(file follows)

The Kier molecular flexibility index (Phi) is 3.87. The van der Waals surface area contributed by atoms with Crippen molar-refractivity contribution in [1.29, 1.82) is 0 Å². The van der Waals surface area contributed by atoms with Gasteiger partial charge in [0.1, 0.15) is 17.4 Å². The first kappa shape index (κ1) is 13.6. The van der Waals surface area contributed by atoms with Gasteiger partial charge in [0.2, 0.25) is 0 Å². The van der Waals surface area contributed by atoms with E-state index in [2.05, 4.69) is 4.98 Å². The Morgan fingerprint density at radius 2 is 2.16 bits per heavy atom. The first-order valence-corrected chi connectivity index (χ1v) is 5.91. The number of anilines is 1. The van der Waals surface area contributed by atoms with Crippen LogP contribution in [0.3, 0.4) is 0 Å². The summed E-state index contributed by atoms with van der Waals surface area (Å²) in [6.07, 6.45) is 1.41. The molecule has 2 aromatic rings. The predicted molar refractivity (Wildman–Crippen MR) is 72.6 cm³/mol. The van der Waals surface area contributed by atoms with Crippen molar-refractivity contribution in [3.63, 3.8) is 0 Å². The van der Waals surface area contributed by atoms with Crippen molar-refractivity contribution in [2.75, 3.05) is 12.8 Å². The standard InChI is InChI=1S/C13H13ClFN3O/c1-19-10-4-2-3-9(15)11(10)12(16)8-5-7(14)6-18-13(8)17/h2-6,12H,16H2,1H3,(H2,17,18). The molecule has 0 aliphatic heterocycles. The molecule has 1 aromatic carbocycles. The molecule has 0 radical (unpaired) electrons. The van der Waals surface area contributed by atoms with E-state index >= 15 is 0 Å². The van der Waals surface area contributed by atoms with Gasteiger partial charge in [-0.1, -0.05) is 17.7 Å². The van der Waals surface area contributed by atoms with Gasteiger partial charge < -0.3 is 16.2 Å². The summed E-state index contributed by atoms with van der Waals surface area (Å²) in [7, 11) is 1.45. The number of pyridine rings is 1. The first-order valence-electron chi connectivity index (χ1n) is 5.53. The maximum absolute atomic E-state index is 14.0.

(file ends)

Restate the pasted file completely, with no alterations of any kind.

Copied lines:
The Kier molecular flexibility index (Phi) is 3.87. The van der Waals surface area contributed by atoms with Crippen molar-refractivity contribution in [1.29, 1.82) is 0 Å². The van der Waals surface area contributed by atoms with Gasteiger partial charge in [0.1, 0.15) is 17.4 Å². The first kappa shape index (κ1) is 13.6. The van der Waals surface area contributed by atoms with Gasteiger partial charge in [0.2, 0.25) is 0 Å². The van der Waals surface area contributed by atoms with E-state index in [2.05, 4.69) is 4.98 Å². The Morgan fingerprint density at radius 2 is 2.16 bits per heavy atom. The first-order valence-corrected chi connectivity index (χ1v) is 5.91. The number of anilines is 1. The van der Waals surface area contributed by atoms with Crippen LogP contribution in [0.3, 0.4) is 0 Å². The summed E-state index contributed by atoms with van der Waals surface area (Å²) in [6.07, 6.45) is 1.41. The molecule has 2 aromatic rings. The predicted molar refractivity (Wildman–Crippen MR) is 72.6 cm³/mol. The van der Waals surface area contributed by atoms with Crippen molar-refractivity contribution in [3.63, 3.8) is 0 Å². The van der Waals surface area contributed by atoms with Crippen molar-refractivity contribution in [2.75, 3.05) is 12.8 Å². The standard InChI is InChI=1S/C13H13ClFN3O/c1-19-10-4-2-3-9(15)11(10)12(16)8-5-7(14)6-18-13(8)17/h2-6,12H,16H2,1H3,(H2,17,18). The molecule has 0 aliphatic heterocycles. The molecule has 1 aromatic carbocycles. The molecule has 0 radical (unpaired) electrons. The van der Waals surface area contributed by atoms with E-state index >= 15 is 0 Å². The van der Waals surface area contributed by atoms with Gasteiger partial charge in [-0.1, -0.05) is 17.7 Å². The van der Waals surface area contributed by atoms with Gasteiger partial charge < -0.3 is 16.2 Å². The summed E-state index contributed by atoms with van der Waals surface area (Å²) in [7, 11) is 1.45. The number of pyridine rings is 1. The first-order valence-electron chi connectivity index (χ1n) is 5.53. The maximum absolute atomic E-state index is 14.0.